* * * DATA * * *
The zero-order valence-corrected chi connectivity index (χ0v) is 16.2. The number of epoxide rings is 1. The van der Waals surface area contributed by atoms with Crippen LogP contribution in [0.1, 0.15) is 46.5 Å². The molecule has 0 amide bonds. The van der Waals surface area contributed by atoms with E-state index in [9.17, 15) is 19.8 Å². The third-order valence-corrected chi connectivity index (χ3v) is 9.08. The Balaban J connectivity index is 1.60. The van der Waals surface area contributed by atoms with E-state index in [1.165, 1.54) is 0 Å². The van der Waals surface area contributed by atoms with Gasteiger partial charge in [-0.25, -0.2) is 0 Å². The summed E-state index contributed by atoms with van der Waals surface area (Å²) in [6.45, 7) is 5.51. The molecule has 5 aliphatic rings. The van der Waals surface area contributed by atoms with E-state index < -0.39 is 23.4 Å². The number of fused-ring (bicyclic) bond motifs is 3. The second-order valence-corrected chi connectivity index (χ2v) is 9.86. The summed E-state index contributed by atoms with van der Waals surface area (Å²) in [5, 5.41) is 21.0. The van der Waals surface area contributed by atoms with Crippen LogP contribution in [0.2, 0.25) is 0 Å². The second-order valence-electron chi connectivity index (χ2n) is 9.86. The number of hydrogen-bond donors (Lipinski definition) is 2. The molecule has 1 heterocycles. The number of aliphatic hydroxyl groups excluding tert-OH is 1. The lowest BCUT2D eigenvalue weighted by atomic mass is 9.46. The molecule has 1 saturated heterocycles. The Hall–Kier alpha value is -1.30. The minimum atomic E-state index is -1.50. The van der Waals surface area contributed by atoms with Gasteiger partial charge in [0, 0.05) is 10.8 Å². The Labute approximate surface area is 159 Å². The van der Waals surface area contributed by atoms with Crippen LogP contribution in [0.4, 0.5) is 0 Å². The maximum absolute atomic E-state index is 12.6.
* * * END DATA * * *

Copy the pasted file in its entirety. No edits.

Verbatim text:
The zero-order valence-corrected chi connectivity index (χ0v) is 16.2. The number of epoxide rings is 1. The van der Waals surface area contributed by atoms with Crippen LogP contribution in [0.1, 0.15) is 46.5 Å². The molecule has 0 amide bonds. The van der Waals surface area contributed by atoms with E-state index in [9.17, 15) is 19.8 Å². The third-order valence-corrected chi connectivity index (χ3v) is 9.08. The Balaban J connectivity index is 1.60. The van der Waals surface area contributed by atoms with E-state index in [1.165, 1.54) is 0 Å². The van der Waals surface area contributed by atoms with Gasteiger partial charge in [-0.25, -0.2) is 0 Å². The summed E-state index contributed by atoms with van der Waals surface area (Å²) in [6.45, 7) is 5.51. The molecule has 5 aliphatic rings. The van der Waals surface area contributed by atoms with E-state index < -0.39 is 23.4 Å². The number of fused-ring (bicyclic) bond motifs is 3. The second-order valence-corrected chi connectivity index (χ2v) is 9.86. The summed E-state index contributed by atoms with van der Waals surface area (Å²) in [5, 5.41) is 21.0. The van der Waals surface area contributed by atoms with Crippen LogP contribution in [0.2, 0.25) is 0 Å². The second-order valence-electron chi connectivity index (χ2n) is 9.86. The number of hydrogen-bond donors (Lipinski definition) is 2. The molecule has 1 heterocycles. The number of aliphatic hydroxyl groups excluding tert-OH is 1. The lowest BCUT2D eigenvalue weighted by atomic mass is 9.46. The molecule has 1 saturated heterocycles. The Hall–Kier alpha value is -1.30. The minimum atomic E-state index is -1.50. The van der Waals surface area contributed by atoms with Gasteiger partial charge in [0, 0.05) is 10.8 Å². The Labute approximate surface area is 159 Å². The van der Waals surface area contributed by atoms with Crippen LogP contribution in [0.4, 0.5) is 0 Å². The maximum absolute atomic E-state index is 12.6.